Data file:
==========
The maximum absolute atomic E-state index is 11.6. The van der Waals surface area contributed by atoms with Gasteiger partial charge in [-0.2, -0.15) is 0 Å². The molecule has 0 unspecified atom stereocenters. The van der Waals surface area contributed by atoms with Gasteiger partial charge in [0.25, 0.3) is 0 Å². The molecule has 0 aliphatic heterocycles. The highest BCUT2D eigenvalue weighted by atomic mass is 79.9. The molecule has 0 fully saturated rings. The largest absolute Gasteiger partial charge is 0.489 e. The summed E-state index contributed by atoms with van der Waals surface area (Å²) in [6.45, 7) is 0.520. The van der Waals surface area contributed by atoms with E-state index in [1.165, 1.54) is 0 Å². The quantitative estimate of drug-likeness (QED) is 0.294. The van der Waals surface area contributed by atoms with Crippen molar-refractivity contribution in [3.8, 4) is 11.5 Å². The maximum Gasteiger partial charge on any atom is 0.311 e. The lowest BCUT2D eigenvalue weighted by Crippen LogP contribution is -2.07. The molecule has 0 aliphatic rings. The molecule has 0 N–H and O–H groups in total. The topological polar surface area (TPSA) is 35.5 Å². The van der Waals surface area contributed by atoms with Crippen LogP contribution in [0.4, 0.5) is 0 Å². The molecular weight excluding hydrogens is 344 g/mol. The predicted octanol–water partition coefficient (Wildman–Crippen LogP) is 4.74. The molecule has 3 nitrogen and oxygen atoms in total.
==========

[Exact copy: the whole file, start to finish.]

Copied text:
The maximum absolute atomic E-state index is 11.6. The van der Waals surface area contributed by atoms with Gasteiger partial charge in [-0.2, -0.15) is 0 Å². The molecule has 0 unspecified atom stereocenters. The van der Waals surface area contributed by atoms with Gasteiger partial charge in [0.25, 0.3) is 0 Å². The molecule has 0 aliphatic heterocycles. The highest BCUT2D eigenvalue weighted by atomic mass is 79.9. The molecule has 0 fully saturated rings. The largest absolute Gasteiger partial charge is 0.489 e. The summed E-state index contributed by atoms with van der Waals surface area (Å²) in [6.45, 7) is 0.520. The van der Waals surface area contributed by atoms with E-state index in [1.165, 1.54) is 0 Å². The quantitative estimate of drug-likeness (QED) is 0.294. The van der Waals surface area contributed by atoms with Crippen molar-refractivity contribution in [3.8, 4) is 11.5 Å². The maximum Gasteiger partial charge on any atom is 0.311 e. The lowest BCUT2D eigenvalue weighted by Crippen LogP contribution is -2.07. The molecule has 0 aliphatic rings. The molecule has 0 N–H and O–H groups in total. The topological polar surface area (TPSA) is 35.5 Å². The van der Waals surface area contributed by atoms with Crippen LogP contribution in [0.4, 0.5) is 0 Å². The molecular weight excluding hydrogens is 344 g/mol. The predicted octanol–water partition coefficient (Wildman–Crippen LogP) is 4.74. The molecule has 3 nitrogen and oxygen atoms in total.